Bath and Kitchen Solutions
Technical Documents
A legacy in the art of know-how

Learn about the production processes of our products, from the raw material to the final product!


Raw material and forming production processes
Brass is the main raw material for taps. It is a metal alloy, composed of copper and zinc and it has been used for many applications since the 3rd century BC. It is highly recyclable, as it is possible to reintegrate the byproducts generated during the casting process into a new raw material. It can be transformed using various technologies. This material allows for a good reproduction of forms, a good finish and it guarantees a high resistance to corrosion.
The low-pressure casting process, as well as the forging and stamping processes allow us to obtain the first approximation to the desired geometry, thus ensuring an efficient use of raw material. The geometry obtained through these processes is refined in subsequent processes.

Mechanisation and brazing processes
The mechanisation process guarantees the detail, the dimensional accuracy in the interface with other components, as well as the adequate roughness for leak-proof connections. This is achieved with computer equipment with numerical control, such as milling machines and lathes.
Due to their complexity, some parts are obtained from several less complex parts and joined through the brazing process. This process, which is similar to welding, uses a metal alloy with a lower melting temperature than brass to join the parts, resulting in leak-proof connections with good mechanical strength.
Associated with these mechanisation processes there are processes to control the resulting characteristics and features.

Besides aesthetics, finishing processes ensure surfaces are protected and increase their resistance to corrosion and abrasion. These processes are composed of two stages: surface preparation defines the texture through sanding, polishing, brushing and chemical texturing. On the other hand, the coating stage defines colour, shine, hardness, and corrosion resistance of the finishing.
Oxidized finishes provide less protection and their appearance changes depending on the use of the product. Then there are painted finishes, which provide protection against corrosion. Galvanic coatings ensure high corrosion and abrasion protection.
In Physical Vapor Deposition (PVD) it is possible to control the colour of the finishing. Besides, it gives surfaces excellent abrasion and corrosion resistance.
All the finished parts are inspected, thus ensuring they meet the highest quality standards.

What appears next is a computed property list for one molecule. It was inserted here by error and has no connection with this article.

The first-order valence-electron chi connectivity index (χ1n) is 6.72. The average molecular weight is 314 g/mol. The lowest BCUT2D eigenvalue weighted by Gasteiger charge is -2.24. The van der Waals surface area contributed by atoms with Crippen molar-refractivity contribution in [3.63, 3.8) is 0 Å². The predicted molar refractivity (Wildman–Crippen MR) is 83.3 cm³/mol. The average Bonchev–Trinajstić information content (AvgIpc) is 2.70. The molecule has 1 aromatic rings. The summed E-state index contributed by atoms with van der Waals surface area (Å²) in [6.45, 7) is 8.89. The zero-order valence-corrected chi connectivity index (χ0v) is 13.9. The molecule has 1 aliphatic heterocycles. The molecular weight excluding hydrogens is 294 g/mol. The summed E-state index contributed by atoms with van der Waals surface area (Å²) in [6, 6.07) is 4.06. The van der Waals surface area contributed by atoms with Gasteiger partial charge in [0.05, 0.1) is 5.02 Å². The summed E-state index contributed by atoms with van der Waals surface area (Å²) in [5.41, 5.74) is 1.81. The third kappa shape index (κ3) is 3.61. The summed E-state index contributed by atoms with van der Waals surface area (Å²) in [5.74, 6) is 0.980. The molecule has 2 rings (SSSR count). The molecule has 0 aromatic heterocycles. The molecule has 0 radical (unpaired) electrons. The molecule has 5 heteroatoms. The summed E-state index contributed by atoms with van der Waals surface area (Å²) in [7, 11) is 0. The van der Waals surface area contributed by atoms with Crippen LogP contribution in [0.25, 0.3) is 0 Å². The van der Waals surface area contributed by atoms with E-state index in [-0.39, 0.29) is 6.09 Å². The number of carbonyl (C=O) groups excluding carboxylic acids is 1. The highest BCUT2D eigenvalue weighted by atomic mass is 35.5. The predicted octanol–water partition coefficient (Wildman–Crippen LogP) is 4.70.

Assembling and testing
A tap is made up of many components. To minimize mistakes in the collection and separation process, these components are stored in automatic warehouses which are an integral part of the production management system.
After being collected, components are sent to assembling stations, where products are assembled and tested by an experienced professional.
After assembly, a sampling from each batch is subject to extensive laboratory tests to determine product performance. This results in high quality products regarding aesthetics and performance.


The sanitaryware is formed by filling, in which ceramic slip (water suspension) fills a plaster mould. After a certain period of time, with the water absorbed by the plaster, the piece is removed from the mould.
The slip is poured, or pumped, into the moulds and the filling cycle is automatically controlled by the equipment.
The pieces are removed from the mould manually with the help of appropriate equipment.
The outer surfaces of the sanitaryware are covered with ceramic glaze. Critical interior areas can also be covered - for example the toilet siphon and the inner ring of rimless toilets.

Firing is the process of transforming the ceramic product by applying heat.
During this process we can observe the following changes:
   -Change in volume (contraction);
   -Aesthetic alteration of the surface;
   -Fusion of some of the components, transforming them into glass;
   -Crystallisation, with the formation of new phases;
   -Decreased permeability (porosity);;
   -Increased mechanical resistance.
During firing, the heat increases from room temperature to around 1,200 °C. The total cycle depends on product requirements, but usually from 16 to 24 hours.

Fired pieces are 100% inspected and classified according to previously defined criteria. CIFIAL has only one class: 1st choice.
In addition to visual inspection for aesthetic defects, all pieces are subject to various technical checks during the selection process:
     Cooling Cracks : All pieces are checked in detail in order to ensure that all pieces placed on the market do not have any cooking cracks, originating during the cooking process.
     Tightness: All toilets and bidets are tested in a vacuum equipment. Through this process it' s possible to guarantee the absence of interior cracks, or other defects, that could originate water leakage during its use and water outlet.
     Dimensions and Warping: All critical dimensions and warping of the pieces are inspected with "pass / no pass" tools. This process ensures dimensions, angles and surfaces are in accordance with the design.

Additional processes
CIFIAL carries out a series of final processes that enable it to place high quality products on the market:
     Grinding: The grinding of sanitaryware ensures it is perfectly positioned on the furniture, floor or wall.
     Cutting: In the BTW (back to wall) compact toilets the firing stability bars are removed to allow easier installation of the parts.
     Laser engraving: CIFIAL parts have the logo laser-engraved. This technology allows for more accurate engraving.
     Mechanism installation: For the comfort of customers, the flushing mechanisms are pre-installed.

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